As polyclonal antibodies are known to be effective capture molecules, and monoclonal antibodies have been widely used as reporter molecules, they were produced by a patented technique that involves immunizing mice or rabbits with semi-solubilized oocyst wall antigen  and the resulting anti-Cryptosporidium oocyst antibodies were evaluated. Because bile treatment is frequently used to optimize excystation of oocysts [22–25], bile was tested in addition to SDS to try to improve S/N ratios. Treatment of oocysts with bile or SDS improved the S/N ratio as compared to controls but not as significantly as temperature treatments. The higher ratios obtained for boiled oocysts as compared to those treated with bile or SDS suggested that oocyst excystation alone was not responsible for the improved antibody binding. Boiling the oocysts may release additional immunogenic proteins from the oocysts or may denature or degrade proteins so that they are more readily accessible for polyclonal antibody binding, thereby producing a higher signal.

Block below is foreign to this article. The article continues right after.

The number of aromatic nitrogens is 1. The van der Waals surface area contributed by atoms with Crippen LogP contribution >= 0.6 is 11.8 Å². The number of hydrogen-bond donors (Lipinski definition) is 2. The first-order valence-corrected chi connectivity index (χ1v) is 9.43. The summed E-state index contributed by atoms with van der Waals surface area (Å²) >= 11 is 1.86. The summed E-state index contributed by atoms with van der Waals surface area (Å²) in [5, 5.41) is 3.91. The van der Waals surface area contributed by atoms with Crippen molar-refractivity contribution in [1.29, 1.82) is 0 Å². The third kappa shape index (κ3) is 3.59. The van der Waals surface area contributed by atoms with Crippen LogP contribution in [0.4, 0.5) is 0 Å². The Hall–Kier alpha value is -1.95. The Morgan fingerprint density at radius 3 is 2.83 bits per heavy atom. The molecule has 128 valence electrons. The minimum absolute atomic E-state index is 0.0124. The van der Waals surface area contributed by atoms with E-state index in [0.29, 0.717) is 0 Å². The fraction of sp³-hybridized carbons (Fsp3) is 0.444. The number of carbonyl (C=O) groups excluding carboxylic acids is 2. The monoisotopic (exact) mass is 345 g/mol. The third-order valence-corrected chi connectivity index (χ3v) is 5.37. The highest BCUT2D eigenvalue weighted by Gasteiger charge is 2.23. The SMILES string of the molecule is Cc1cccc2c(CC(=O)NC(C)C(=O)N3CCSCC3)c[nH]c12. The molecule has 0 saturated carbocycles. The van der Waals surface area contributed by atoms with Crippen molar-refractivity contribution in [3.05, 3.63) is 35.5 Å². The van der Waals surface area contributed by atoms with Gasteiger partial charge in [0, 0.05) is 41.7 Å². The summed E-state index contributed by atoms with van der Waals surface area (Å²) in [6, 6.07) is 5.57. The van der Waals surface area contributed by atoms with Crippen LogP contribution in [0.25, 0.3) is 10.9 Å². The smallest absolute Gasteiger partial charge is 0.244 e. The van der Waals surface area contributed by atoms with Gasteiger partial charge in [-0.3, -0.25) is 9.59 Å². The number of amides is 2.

Flow cytometry is commonly used as a preliminary purification/concentration step and typically presumptive oocysts are sorted out of the water and confirmed by manual microscopy . When the polyclonal antibody was tested using flow cytometry, control oocysts generated greater fluorescence signals than boiled oocysts. Detection using flow cytometry is based on size and, thereby, solubilized analytes released by boiling were excluded from detection. In ELISA assays, oocysts and any associated free antigens were adsorbed to the bottom of wells in 96-well plates. Therefore, antibody could bind to any or all antigens present or possibly adsorbed to the plastic, including solubilized antigens, and a greater signal is produced. To test this hypothesis, boiled oocysts were divided into soluble and insoluble fractions and retested. ELISAs showed that the polyclonal antibody did bind to soluble antigens found in the soluble fraction. Boiling and freeze/thawing most likely disassociated antigens from the oocyst, thereby allowing antibodies to have greater access to oocyst antigens. These soluble antigens could be detected using ELISA, but could not be detected using flow cytometry.